Traditionally, kifli are made by cutting sheets of soft yeast dough into triangular wedges, rolling them into crescent shapes and baking them. Unlike the French croissant (crescent), Kifli is made from a plain, bread-like dough and is more akin to a roll than to pastry. Kifli is also thinner and longer than the croissant. Kifli are made in various sizes; some of them weigh as much as small bread loaf.[citation needed]

In commercial preparation, the dough is mixed, cut into small pieces, and fed into a machine that flattens and rolls it. The following manual process is similar to the traditional process.[citation needed]



tray of rolls with sesame seeds
In Serbia and North Macedonia, kifli are sometimes made with cheese and sesame.
Plate of bread rolls
Homemade spelt kiflice, filled with sheep cheese and topped with sesame seeds, made for Serbian Christmas (January 7).

When they come out of the oven, the rolls can be left plain or brushed with water to make them shiny. They can be given an egg wash and sprinkled with either poppy seeds or caraway seeds mixed with coarse salt. The latter variety is often made into a straight shape rather than a crescent. Kifli is eaten like bread or rolls; it is usually made into a sandwich, sometimes plain or with butter like a fresh baguette. Often, especially for breakfast, the topping is jam or honey. They may also be used for dunking.[citation needed]


This is the same as the regular style but the dough may contain butter or other shortening and milk. It is sweeter than the regular variety and is well-suited to be eaten with jam or honey, and is commonly eaten for breakfast with coffee, hot chocolate or milk. It might also be an accompaniment for drinks like Doogh and Kumis.[citation needed]


There are a couple of sweet rolls named "kifli" to describe their shape; they are eaten at the end of a meal or with an afternoon drink; these are not kifli, which when used on its own, always means the regular or fine varieties.[citation needed] In German, these are differentiated with a different spelling: kipferl compared to kipfel for the yeast bread.[8]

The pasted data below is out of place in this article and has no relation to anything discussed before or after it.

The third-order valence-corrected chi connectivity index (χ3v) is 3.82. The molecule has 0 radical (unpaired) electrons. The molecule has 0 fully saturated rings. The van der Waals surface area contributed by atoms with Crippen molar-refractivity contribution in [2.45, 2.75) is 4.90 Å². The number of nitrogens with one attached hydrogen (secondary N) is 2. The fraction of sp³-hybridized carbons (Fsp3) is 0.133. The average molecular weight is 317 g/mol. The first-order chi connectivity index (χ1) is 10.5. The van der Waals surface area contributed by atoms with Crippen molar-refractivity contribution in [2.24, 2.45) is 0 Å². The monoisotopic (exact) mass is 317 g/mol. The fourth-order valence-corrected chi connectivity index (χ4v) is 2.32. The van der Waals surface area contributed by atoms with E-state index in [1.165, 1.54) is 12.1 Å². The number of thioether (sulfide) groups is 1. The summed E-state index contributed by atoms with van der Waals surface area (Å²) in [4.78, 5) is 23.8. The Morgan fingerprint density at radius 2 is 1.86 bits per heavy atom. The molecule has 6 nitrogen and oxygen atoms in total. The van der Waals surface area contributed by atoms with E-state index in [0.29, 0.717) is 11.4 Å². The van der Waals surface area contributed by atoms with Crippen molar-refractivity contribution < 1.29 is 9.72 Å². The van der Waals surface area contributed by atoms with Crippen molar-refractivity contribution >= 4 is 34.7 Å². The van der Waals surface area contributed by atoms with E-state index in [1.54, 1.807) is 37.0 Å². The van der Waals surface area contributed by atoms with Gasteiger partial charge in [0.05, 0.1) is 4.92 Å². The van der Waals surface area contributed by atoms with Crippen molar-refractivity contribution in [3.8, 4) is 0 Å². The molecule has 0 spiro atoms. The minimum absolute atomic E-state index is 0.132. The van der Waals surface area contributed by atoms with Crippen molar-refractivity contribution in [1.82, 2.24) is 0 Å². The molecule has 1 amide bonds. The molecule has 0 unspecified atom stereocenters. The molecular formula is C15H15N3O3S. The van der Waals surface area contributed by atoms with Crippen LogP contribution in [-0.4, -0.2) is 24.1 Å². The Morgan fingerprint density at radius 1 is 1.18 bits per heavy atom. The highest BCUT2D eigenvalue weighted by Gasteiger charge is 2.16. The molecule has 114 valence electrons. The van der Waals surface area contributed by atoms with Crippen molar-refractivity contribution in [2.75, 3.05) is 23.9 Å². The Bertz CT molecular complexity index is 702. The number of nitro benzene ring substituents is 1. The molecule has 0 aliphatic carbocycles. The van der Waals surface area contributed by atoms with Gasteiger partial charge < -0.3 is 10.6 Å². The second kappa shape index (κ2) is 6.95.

• Vanillekipferl is a small, soft cookie made from a dough of ground nuts instead of flour. It is usually made with walnuts but almonds are more often used outside of Hungary. Once baked they are rolled in vanilla-flavored confectioners' sugar then allowed to cool.[11]
  • bratislavské rožky, diós kifli, mákos kifli, also known as Pozsonyi kifli, are crescent-shaped, sweet, leavened pastries filled with a sweet walnut or poppy paste. They are a variety of beigli, very similar in flavor but different in shape and size.[citation needed]

Other uses[edit]

Stale kipfel are used to make a sweet bread pudding called Kipfelkoch.[8]


See also[edit]


  1. ^ a b c d e f g h Grimm, Jacob; Grimm, Wilhelm. "Kipfel". Deutsches Wörterbuch. Archived from the original on 1 January 2020. Retrieved 1 January 2020.
  2. ^ a b "The history of the croissant". Archived from the original on 1 January 2020. Retrieved 1 January 2020.
  3. ^ "Kifla in English, translation, Serbo Croatian-English Dictionary". Glosbe. Archived from the original on 24 December 2019. Retrieved 1 January 2020.
  4. ^ "Giffel in English, translation, Danish-English Dictionary". Glosbe. Archived from the original on 24 December 2019. Retrieved 1 January 2020.
  5. ^ "Czech Rohlik (Roll) Baked in Oven Recipe -". Archived from the original on 1 January 2020. Retrieved 1 January 2020.
  6. ^ "Rožok in English, translation, Slovak-English Dictionary". Glosbe. Archived from the original on 24 December 2019. Retrieved 1 January 2020.
  7. ^ a b c d Chevallier, Jim (5 October 2009). August Zang and the French Croissant: How Viennoiserie Came to France. pp. 3–7. ISBN 978-1-4486-6784-0.
  8. ^ a b c d e f g h i j k l "Kipfel,". Archived from the original on 1 January 2020. Retrieved 1 January 2020.
  9. ^ Keller, Ferdinand (1864). Benedictiones Ad Mensa Ekkehardi Monachi. London: The Archeological Journal. p. 352., cited in Chevallier (2009) p4.
  10. ^ Czégény, Clara Margaret (2006). Helen's Hungarian Heritage Recipes. Dream Machine Publishing. ISBN 978-0-9780254-0-3.
  11. ^ "Vanillekipferl Recipe". Archived from the original on 24 December 2019. Retrieved 1 January 2020.